Cut to the Point

Harvey Tool carries physical vapor deposition diamond-like carbon coated tools, chemical vapor deposition diamond tools and polycrystalline diamond tools. PCD tools are composed of the thickest diamond wafer brazed onto a carbide shank and are ground to a sharp edge. CVD coated tools have the diamond grown into a carbide end mill. Amorphous Diamond coated tools have the DLC coated onto them through the PVD process. For more information on the diamond coating best suited for your operation, contact a Harvey Tool Tech Team Member for immediate help.

Tool Deflection & Its Remedies

Every machinist must be aware of tool deflection, as too much deflection can lead to catastrophic failure in the tool or workpiece. Deflection is the displacement of an object under a load causing curvature and/or fracture.

For Example: When looking at a diving board at rest without the pressure of a person’s weight upon it, the board is straight. But as the diver progresses down further to the end of the board, it bends further. Deflection in tooling can be thought of in a similar way.

Deflection Can Result In:

  • Shortened tool life and/or tool breakage
  • Subpar surface finish
  • Part dimensional inaccuracies

Tool Deflection Remedies

Minimize Overhang

Overhang refers to the distance a tool is sticking out of the tool holder. Simply, as overhang increases, the tool’s likelihood of deflection increases. The larger distance a tool hangs out of the holder, the less shank there is to grip, and depending on the shank length, this could lead to harmonics in the tool that can cause fracture. Simply put, For optimal working conditions, minimize overhang by chucking the tool as much as possible.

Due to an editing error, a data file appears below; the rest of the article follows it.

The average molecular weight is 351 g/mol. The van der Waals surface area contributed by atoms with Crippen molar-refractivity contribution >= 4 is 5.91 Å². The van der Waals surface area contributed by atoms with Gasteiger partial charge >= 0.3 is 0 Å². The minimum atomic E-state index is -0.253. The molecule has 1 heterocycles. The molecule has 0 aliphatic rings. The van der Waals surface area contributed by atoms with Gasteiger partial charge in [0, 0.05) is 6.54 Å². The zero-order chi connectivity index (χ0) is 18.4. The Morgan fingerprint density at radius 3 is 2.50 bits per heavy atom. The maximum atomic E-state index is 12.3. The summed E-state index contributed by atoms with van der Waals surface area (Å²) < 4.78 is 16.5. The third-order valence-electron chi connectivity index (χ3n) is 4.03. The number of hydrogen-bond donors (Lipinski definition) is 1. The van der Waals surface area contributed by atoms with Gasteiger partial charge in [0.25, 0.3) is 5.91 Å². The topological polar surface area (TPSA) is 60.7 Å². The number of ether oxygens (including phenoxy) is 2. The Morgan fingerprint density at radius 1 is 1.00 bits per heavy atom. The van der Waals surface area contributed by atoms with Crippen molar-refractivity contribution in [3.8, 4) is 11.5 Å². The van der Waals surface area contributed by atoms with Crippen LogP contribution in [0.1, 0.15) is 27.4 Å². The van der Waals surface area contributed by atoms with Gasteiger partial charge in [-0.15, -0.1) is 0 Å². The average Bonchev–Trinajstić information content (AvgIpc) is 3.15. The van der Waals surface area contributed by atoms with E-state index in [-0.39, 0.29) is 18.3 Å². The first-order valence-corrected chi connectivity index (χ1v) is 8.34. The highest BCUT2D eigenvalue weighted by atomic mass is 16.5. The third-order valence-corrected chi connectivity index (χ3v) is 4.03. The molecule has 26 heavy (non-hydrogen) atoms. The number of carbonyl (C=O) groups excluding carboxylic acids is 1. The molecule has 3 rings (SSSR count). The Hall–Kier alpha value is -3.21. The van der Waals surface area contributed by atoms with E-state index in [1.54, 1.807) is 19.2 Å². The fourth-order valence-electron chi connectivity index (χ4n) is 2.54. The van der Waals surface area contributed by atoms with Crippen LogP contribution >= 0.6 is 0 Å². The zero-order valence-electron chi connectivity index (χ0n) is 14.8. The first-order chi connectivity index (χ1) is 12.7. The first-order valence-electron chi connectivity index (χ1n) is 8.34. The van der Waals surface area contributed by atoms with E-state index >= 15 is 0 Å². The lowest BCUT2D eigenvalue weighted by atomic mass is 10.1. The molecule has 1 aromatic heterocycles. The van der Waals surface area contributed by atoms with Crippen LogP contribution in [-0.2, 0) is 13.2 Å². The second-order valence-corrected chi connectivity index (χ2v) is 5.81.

extended reach tool

Image Source: @NuevaPrecision

Long Flute vs. Long Reach

Another way to minimize deflection is having a full grasp on the differences between a long flute and a long reach tool. The reason for such a difference in rigidity between the two is the core diameter of the tool. The more material, the more rigid the tool; the shorter the length of flute, the more rigid the tool and the longer the tool life. While each tooling option has its benefits and necessary uses, using the right option for an operation is important.

The below charts illustrate the relationship between force on the tip and length of flute showing how much the tool will deflect if only the tip is engaged while cutting. One of the key ways to get the longest life out of your tool is by increasing rigidity by selecting the smallest reach and length of cut on the largest diameter tool.

tool deflection

 

tool deflection

 

When to Opt for a Long Reach Tool